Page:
Haff out, Armstrong in as county chaplain

H artford Supervisor Dana Haff was replaced last week as chaplain of the Washington County Board of Supervisors amid a disagreement with Chairman John Rymph regarding how the embattled supervisor’s prayers would be structured.

Rymph appointed Whitehall Supervisor George Armstrong as the county’s new spiritual advisor during the board’s organizational meeting last Wednesday.

Haff, who had held the appointment for the last three years, was offered the job for a forth year but with limitations on the content of his prayers, which are read before the start of each monthly board meeting.

“It was conveyed that there would be some quid pro quo and if I was the chaplain in the new year, things would be different,” said Haff, who believes the structuring of his prayers is an affront to his rights under the First Amendment.

A number of board members have been critical of some of Haff’s prayers, which although well-researched, could at times be characterized as overtly political.

Rymph, who did away with opening prayers at town meetings after becoming Easton’s Supervisor, has been one of the most outspoken critics of Haff’s sermons, calling them “off track.” Earlier this year, he unsuccessfully lobbied for the elimination of the chaplain post believing there should be further separation of church and state.

When Rymph suggested changes to the length and content of the opening prayers Haff said he decided to no longer pursue the position, which is made at the county chairman’s pleasure.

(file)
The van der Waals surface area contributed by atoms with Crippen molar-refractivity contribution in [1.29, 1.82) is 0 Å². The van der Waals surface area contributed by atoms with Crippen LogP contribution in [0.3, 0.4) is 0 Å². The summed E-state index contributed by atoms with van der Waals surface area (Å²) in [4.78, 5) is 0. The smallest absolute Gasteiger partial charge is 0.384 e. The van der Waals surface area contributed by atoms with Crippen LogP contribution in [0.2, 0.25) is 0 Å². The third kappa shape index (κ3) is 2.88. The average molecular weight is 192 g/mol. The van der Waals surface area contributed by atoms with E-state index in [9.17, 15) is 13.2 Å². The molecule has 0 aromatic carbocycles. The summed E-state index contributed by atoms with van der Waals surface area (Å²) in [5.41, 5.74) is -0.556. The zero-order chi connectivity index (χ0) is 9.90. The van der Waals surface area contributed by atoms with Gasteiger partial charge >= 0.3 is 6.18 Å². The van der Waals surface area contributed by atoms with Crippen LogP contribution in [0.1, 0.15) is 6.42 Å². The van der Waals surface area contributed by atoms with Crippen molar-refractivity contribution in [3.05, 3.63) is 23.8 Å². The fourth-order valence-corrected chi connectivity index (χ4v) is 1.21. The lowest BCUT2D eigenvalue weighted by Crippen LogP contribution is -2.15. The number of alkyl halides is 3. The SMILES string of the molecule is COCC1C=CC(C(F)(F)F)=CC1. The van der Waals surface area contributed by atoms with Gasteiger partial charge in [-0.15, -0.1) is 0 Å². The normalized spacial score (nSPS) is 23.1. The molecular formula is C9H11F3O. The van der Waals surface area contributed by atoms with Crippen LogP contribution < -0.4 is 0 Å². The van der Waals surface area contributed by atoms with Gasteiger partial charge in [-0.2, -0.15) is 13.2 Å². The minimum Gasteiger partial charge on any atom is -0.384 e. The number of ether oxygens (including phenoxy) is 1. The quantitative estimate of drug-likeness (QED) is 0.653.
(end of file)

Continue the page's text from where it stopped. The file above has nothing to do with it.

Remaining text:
“I kind of felt that if I was reappointed it would be expected of me to keep church out of government and I think that is 180 degrees wrong,” Haff said.

Armstrong said he was not offended by Haff’s sermons but could understand where some of his peers might be.

“I think Dana may have brought some of the stuff on himself with some of the things he said. I think God loves tree huggers too,” said Armstrong, referring to a prayer Haff made last April in which he said he would need to include references to “Mother Earth” and “Sister Butterfly” to appease fellow supervisors’ requests for more secular prayers.

Armstrong said he plans to keep his prayers short and will do away with the visiting pastor program which Haff instituted after several people asked him why the county didn’t conduct their prayers more like Congress.

“It will be a short prayer and then we’ll move on. I’m going to try and make it vanilla,” Armstrong said.

Armstrong’s appointment was the only substantial change to the county board’s hierarchy. Rymph was unanimously reappointed as county chairman and not a single supervisor was removed from a committee chairmanship.

In fact, Haff was one of the few supervisors that asked to be appointed to a new committee, requesting a change from the county’s Agriculture, Planning, Tourism and Community Development Committee to the Community College Committee. Argyle Supervisor Bob Henke is expected to now serve on the Ag. Committee and Greenwich Supervisor Sara Idelman is expected to step down from the Community College Committee when appointments are finalized this week.

In other matters, the board’s Government Operations Committee voted to begin a search to replace personnel director, Barb Winchell, who oversees the administrations of more than 1,000 county and town employees.

Fort Ann Supervisor Darlene Dumas, Hampton Supervisor Dave O’Brien and Henke will be responsible for creating new hiring guidelines for the position.

 

 

 

 

 

 

 

 

 

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